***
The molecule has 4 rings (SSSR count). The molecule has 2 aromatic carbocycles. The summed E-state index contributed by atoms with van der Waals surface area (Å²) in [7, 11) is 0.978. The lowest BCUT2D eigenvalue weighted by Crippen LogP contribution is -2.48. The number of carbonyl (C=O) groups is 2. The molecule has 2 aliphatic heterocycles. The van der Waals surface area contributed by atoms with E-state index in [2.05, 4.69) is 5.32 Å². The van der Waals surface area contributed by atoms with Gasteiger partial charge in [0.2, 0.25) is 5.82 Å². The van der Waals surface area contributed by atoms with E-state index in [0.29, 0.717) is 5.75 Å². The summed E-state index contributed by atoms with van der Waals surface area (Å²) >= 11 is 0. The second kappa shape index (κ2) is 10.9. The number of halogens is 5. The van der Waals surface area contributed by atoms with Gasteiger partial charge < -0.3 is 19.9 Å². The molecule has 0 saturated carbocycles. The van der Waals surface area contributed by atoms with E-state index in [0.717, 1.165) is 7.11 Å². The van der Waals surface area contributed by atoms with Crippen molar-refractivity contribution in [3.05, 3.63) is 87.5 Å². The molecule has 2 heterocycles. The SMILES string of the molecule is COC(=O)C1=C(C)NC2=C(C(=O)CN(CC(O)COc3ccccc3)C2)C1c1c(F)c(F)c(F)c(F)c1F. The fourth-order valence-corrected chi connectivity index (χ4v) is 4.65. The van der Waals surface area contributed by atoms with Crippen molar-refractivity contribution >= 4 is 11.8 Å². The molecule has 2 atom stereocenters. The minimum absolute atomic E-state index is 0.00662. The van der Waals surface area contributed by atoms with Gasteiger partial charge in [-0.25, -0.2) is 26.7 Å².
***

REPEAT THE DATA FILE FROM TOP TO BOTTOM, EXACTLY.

The molecule has 4 rings (SSSR count). The molecule has 2 aromatic carbocycles. The summed E-state index contributed by atoms with van der Waals surface area (Å²) in [7, 11) is 0.978. The lowest BCUT2D eigenvalue weighted by Crippen LogP contribution is -2.48. The number of carbonyl (C=O) groups is 2. The molecule has 2 aliphatic heterocycles. The van der Waals surface area contributed by atoms with E-state index in [2.05, 4.69) is 5.32 Å². The van der Waals surface area contributed by atoms with Gasteiger partial charge in [0.2, 0.25) is 5.82 Å². The van der Waals surface area contributed by atoms with E-state index in [0.29, 0.717) is 5.75 Å². The summed E-state index contributed by atoms with van der Waals surface area (Å²) >= 11 is 0. The second kappa shape index (κ2) is 10.9. The number of halogens is 5. The van der Waals surface area contributed by atoms with Gasteiger partial charge < -0.3 is 19.9 Å². The molecule has 0 saturated carbocycles. The van der Waals surface area contributed by atoms with E-state index in [0.717, 1.165) is 7.11 Å². The van der Waals surface area contributed by atoms with Crippen molar-refractivity contribution in [3.05, 3.63) is 87.5 Å². The molecule has 2 heterocycles. The SMILES string of the molecule is COC(=O)C1=C(C)NC2=C(C(=O)CN(CC(O)COc3ccccc3)C2)C1c1c(F)c(F)c(F)c(F)c1F. The fourth-order valence-corrected chi connectivity index (χ4v) is 4.65. The van der Waals surface area contributed by atoms with Crippen molar-refractivity contribution >= 4 is 11.8 Å². The molecule has 2 atom stereocenters. The minimum absolute atomic E-state index is 0.00662. The van der Waals surface area contributed by atoms with Gasteiger partial charge in [-0.25, -0.2) is 26.7 Å².